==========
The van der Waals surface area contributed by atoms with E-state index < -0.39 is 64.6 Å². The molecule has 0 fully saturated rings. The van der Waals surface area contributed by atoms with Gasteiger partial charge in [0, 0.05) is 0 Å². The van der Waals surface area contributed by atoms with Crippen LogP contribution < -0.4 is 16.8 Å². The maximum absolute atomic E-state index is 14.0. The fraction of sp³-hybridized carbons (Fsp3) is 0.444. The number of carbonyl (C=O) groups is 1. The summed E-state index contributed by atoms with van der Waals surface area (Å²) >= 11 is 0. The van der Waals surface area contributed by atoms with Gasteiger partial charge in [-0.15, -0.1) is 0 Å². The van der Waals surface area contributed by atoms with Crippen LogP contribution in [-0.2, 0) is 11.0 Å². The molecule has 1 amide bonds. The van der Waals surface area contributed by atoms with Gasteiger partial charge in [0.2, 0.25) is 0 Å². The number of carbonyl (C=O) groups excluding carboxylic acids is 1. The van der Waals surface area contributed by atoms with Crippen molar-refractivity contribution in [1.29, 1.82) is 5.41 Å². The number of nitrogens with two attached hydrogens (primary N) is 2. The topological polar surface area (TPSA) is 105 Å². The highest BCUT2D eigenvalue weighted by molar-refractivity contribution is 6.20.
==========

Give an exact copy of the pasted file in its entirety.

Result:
The van der Waals surface area contributed by atoms with E-state index < -0.39 is 64.6 Å². The molecule has 0 fully saturated rings. The van der Waals surface area contributed by atoms with Gasteiger partial charge in [0, 0.05) is 0 Å². The van der Waals surface area contributed by atoms with Crippen LogP contribution < -0.4 is 16.8 Å². The maximum absolute atomic E-state index is 14.0. The fraction of sp³-hybridized carbons (Fsp3) is 0.444. The number of carbonyl (C=O) groups is 1. The summed E-state index contributed by atoms with van der Waals surface area (Å²) >= 11 is 0. The van der Waals surface area contributed by atoms with Gasteiger partial charge in [-0.15, -0.1) is 0 Å². The van der Waals surface area contributed by atoms with Crippen LogP contribution in [-0.2, 0) is 11.0 Å². The molecule has 1 amide bonds. The van der Waals surface area contributed by atoms with Gasteiger partial charge in [0.2, 0.25) is 0 Å². The number of carbonyl (C=O) groups excluding carboxylic acids is 1. The van der Waals surface area contributed by atoms with Crippen molar-refractivity contribution in [1.29, 1.82) is 5.41 Å². The number of nitrogens with two attached hydrogens (primary N) is 2. The topological polar surface area (TPSA) is 105 Å². The highest BCUT2D eigenvalue weighted by molar-refractivity contribution is 6.20.